In this episode of “Now What?” you’ll hear from actor Alan Alda. He first made a name for himself playing Hawkeye Pierce, a surgeon in a mobile operating unit during the Korean War on M*A*S*H. Alda has worked for directors like Martin Scorsese in "The Aviator" and Steven Spielberg in "Bridge of Spies." And there were the political roles including Senator Arnold Vinick on "The West Wing." Alda has also written best sellers and been married to the same woman for almost 60 years. He talks about what it's like to live in other people's skin and what he wants to leave behind when he's gone. It’s all on “Now What?” which was produced with help from Gabe Zimmer and Steve Zimmer. Audio production is by Nick Ciavatta.
In this episode of “Now What?” you’ll hear from legendary TV producer Norman Lear who created “All in the Family” and other hit TV shows including Sanford and Son, The Jeffersons, One Day at a Time and Maude. Now, Lear has sold a new show to NBC about adventures in a senior community. In LA, I opened Google maps and sailed onto the 405 in my rental car, wending my way to the Beverly Hills office of the 95-year old television writer and producer. We had so much fun, singing, laughing and talking about what it means to live in the moment and what happens when those moments run out. It’s all on “Now What?” which was produced with help from Stephen Colon, Nathaniel Beaver, Gabriel Zimmer and Steve Zimmer. Audio production is by Nick Ciavatta.
In this episode of “Now What?” you’ll hear from Jane Pauley, who took over as co-host of the Today show when she was barely 25. Audiences loved the straight forward mid westerner who reminded them of the girl next door, the one you hoped your son might marry. When a younger, blonder woman made it a little too crowded on the set, Pauley moved on to co-host Dateline. A series of severe mood swings eventually led her to a stint in a psychiatric ward. But she's a woman who's all about re-invention and she's back on TV in another high profile role, host of CBS Sunday Morning. We talk about her journey in television and how life always manages to pack its share of surprises. It’s all on “Now What?” which was produced by Carole Zimmer and Nick Ciavatta with help from Gabe Zimmer and Steve Zimmer.
In this episode of “Now What?” you’ll hear from Elizabeth Lesser, co-founder of the holistic learning center, the Omega Institute and author of several books including “Marrow: A Love Story.” From the time Lesser was a child she found herself seeking a spiritual path. Starting out as a midwife, she witnessed the many wonders of birth. Now Lesser is coping with the other side of that equation, the death of her younger sister Maggie, a year after Lesser gave her sister a stem cell transplant. A frequent guest on SuperSoul Sunday, Lesser has talked with Oprah about gratitude and why she believes in change. Now, Lesser talks with host Carole Zimmer about life, death and the power of love. “Now What?” was produced with help from Nick Ciavatta, Justin Foy, Gabe Zimmer and Steve Zimmer.
In this episode of “Now What?” you’ll hear from Gideon Irving who travels around the world performing his show in peoples’ living rooms. It’s a mix of song, magic and stories that Stephen Sondheim has called eccentric and exhilarating. Gideon has just had a hit off-Broadway show that’s about to tour across the country. And he’s planning to spend a year on horseback riding through what was once known as the Wild West, stopping at homes along the way to do his shows. Did you know there’s even such a thing as a horse motel? Gideon and I had a lot of laughs making up songs and talking about why he’s such a nut for adventure. It’s all on “Now What?” which was produced with help from Nick Ciavatta, Gabe Zimmer and Steve Zimmer.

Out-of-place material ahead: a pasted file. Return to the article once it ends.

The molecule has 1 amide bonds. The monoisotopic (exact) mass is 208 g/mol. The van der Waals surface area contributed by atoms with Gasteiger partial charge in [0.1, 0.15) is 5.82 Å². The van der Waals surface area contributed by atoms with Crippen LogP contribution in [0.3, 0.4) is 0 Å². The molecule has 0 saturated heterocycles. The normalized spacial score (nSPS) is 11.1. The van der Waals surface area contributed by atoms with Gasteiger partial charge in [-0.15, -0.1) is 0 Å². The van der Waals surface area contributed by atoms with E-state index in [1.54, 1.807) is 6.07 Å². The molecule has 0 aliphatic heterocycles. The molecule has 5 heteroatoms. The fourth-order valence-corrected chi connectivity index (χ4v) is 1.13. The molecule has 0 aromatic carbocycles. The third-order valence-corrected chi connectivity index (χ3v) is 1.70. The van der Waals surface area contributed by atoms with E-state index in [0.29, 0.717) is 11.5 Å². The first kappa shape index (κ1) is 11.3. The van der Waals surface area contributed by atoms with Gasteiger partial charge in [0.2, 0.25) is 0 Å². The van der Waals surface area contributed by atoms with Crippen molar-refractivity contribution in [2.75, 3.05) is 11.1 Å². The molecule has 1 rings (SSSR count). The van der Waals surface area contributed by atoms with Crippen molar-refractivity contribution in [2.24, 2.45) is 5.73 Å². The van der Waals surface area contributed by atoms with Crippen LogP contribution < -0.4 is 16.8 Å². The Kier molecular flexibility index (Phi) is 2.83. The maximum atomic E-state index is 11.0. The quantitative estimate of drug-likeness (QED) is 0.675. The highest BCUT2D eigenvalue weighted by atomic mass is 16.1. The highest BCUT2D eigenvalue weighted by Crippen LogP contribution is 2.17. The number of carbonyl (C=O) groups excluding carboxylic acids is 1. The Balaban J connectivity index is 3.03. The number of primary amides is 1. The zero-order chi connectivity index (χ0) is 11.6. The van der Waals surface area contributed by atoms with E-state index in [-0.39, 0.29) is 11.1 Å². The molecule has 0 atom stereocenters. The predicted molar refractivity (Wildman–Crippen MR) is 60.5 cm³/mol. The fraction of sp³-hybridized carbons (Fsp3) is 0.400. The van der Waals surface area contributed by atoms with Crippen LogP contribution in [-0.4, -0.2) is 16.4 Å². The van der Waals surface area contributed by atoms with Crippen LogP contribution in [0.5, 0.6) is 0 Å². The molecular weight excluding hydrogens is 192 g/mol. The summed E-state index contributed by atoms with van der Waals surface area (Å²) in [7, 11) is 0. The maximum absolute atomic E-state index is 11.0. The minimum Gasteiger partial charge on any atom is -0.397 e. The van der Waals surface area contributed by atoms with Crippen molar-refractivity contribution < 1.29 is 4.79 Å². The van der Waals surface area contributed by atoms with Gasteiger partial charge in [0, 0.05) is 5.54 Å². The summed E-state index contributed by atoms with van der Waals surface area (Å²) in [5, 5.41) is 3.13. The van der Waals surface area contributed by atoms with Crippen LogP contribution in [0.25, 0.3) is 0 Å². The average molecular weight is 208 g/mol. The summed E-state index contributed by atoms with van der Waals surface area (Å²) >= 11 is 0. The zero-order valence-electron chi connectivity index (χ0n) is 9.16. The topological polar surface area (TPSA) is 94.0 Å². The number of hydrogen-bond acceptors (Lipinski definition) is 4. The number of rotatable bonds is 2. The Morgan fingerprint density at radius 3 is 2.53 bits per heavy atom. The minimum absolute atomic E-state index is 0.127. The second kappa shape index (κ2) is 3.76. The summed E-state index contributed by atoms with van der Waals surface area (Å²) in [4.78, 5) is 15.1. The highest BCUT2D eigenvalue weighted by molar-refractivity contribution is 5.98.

Lesley Stahl started her career at CBS in 1972, a year when networks began to feel the pressure to hire more women. In that same year, Stahl made a name for herself covering Watergate, the scandal that led to Richard Nixon’s administration. She went on to cover the White House in the Carter, Reagan and George H.W. Bush Administrations. For the past 26 years, Stahl has been a 60 minutes Correspondent reporting from Iraq and Afghanistan, collecting 12 Emmys along the way. She says one of the best days of her life was going to see the mountain gorillas in Rwanda. The other best days have nothing to do with the news. They’re all about her grand children Jordan and Chloe. I went to 60 Minutes to talk to Stahl about why her walls are covered with photos of little children and why being a grandmother is the best assignment she’s ever had. It’s all on “Now What?” which was produced with help from Nick Ciavatta, Gabe Zimmer and Steve Zimmer.
Kelly Carlin’s father George became one of the most famous counter culture comedians of all time. His “7 dirty words” routine went all the way to the Supreme Court. George was the guest host of the first Saturday Night Live show ever broadcast. He did 14 stand-up comedy specials for HBO, wrote three best sellers, won 5 Grammy Awards and is idolized by comedians like Louis C.K. But try growing up as his daughter. He spent too much time away from home and used too many drugs. Kelly Carlin wrote all about it in “A Carlin Home Companion: Growing Up with George.” I went to see Kelly at her home in LA. We talked about comedy, addiction and how the Buddha was right when he taught that in life is full of suffering as well as joy.
It’s all on “Now What?” which was produced with help from Nick Ciavatta, Stephen Colon, Dan Przygoda, Gabe Zimmer and Steve Zimmer.